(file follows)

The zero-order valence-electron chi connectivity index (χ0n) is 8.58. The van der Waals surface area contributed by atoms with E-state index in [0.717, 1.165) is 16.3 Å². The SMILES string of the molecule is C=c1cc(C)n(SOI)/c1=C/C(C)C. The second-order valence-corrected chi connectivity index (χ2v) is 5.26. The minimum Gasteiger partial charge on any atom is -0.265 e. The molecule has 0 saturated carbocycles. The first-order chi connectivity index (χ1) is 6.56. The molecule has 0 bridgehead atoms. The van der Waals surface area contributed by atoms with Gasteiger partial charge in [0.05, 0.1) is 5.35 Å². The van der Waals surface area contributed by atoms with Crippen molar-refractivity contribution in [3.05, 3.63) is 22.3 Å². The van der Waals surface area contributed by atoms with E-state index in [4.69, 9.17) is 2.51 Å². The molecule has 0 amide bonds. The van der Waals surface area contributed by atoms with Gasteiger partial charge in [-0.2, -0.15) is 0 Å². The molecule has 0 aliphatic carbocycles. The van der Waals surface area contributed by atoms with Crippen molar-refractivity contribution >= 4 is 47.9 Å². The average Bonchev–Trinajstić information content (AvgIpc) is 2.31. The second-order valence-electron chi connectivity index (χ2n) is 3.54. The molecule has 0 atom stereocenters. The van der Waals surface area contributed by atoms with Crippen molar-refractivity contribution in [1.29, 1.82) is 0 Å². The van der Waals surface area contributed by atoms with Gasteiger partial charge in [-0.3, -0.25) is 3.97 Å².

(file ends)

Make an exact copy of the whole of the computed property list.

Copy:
The zero-order valence-electron chi connectivity index (χ0n) is 8.58. The van der Waals surface area contributed by atoms with E-state index in [0.717, 1.165) is 16.3 Å². The SMILES string of the molecule is C=c1cc(C)n(SOI)/c1=C/C(C)C. The second-order valence-corrected chi connectivity index (χ2v) is 5.26. The minimum Gasteiger partial charge on any atom is -0.265 e. The molecule has 0 saturated carbocycles. The first-order chi connectivity index (χ1) is 6.56. The molecule has 0 bridgehead atoms. The van der Waals surface area contributed by atoms with Gasteiger partial charge in [0.05, 0.1) is 5.35 Å². The van der Waals surface area contributed by atoms with Crippen molar-refractivity contribution in [3.05, 3.63) is 22.3 Å². The van der Waals surface area contributed by atoms with E-state index in [4.69, 9.17) is 2.51 Å². The molecule has 0 amide bonds. The van der Waals surface area contributed by atoms with Gasteiger partial charge in [-0.2, -0.15) is 0 Å². The molecule has 0 aliphatic carbocycles. The van der Waals surface area contributed by atoms with Crippen molar-refractivity contribution >= 4 is 47.9 Å². The average Bonchev–Trinajstić information content (AvgIpc) is 2.31. The second-order valence-electron chi connectivity index (χ2n) is 3.54. The molecule has 0 atom stereocenters. The van der Waals surface area contributed by atoms with Crippen molar-refractivity contribution in [1.29, 1.82) is 0 Å². The van der Waals surface area contributed by atoms with Gasteiger partial charge in [-0.3, -0.25) is 3.97 Å².